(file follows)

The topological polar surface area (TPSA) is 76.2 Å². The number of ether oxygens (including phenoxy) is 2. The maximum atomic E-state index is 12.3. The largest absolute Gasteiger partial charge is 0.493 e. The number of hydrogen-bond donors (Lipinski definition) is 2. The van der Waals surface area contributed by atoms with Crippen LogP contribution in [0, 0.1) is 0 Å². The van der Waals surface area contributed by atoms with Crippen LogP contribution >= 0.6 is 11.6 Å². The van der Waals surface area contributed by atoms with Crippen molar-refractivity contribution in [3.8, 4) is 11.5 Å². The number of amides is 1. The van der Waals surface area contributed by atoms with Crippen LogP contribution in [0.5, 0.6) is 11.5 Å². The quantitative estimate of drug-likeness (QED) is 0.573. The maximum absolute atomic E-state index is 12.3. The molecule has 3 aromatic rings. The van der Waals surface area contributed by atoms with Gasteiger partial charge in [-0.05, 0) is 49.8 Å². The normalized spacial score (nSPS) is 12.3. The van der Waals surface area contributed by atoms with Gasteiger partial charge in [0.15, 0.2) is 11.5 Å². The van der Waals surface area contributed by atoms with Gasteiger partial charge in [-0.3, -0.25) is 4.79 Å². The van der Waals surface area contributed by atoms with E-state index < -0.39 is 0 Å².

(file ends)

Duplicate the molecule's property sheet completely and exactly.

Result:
The topological polar surface area (TPSA) is 76.2 Å². The number of ether oxygens (including phenoxy) is 2. The maximum atomic E-state index is 12.3. The largest absolute Gasteiger partial charge is 0.493 e. The number of hydrogen-bond donors (Lipinski definition) is 2. The van der Waals surface area contributed by atoms with Crippen LogP contribution in [0, 0.1) is 0 Å². The van der Waals surface area contributed by atoms with Crippen LogP contribution >= 0.6 is 11.6 Å². The van der Waals surface area contributed by atoms with Crippen molar-refractivity contribution in [3.8, 4) is 11.5 Å². The number of amides is 1. The van der Waals surface area contributed by atoms with Crippen LogP contribution in [0.5, 0.6) is 11.5 Å². The quantitative estimate of drug-likeness (QED) is 0.573. The maximum absolute atomic E-state index is 12.3. The molecule has 3 aromatic rings. The van der Waals surface area contributed by atoms with Gasteiger partial charge in [-0.05, 0) is 49.8 Å². The normalized spacial score (nSPS) is 12.3. The van der Waals surface area contributed by atoms with Gasteiger partial charge in [0.15, 0.2) is 11.5 Å². The van der Waals surface area contributed by atoms with Gasteiger partial charge in [-0.3, -0.25) is 4.79 Å². The van der Waals surface area contributed by atoms with E-state index < -0.39 is 0 Å².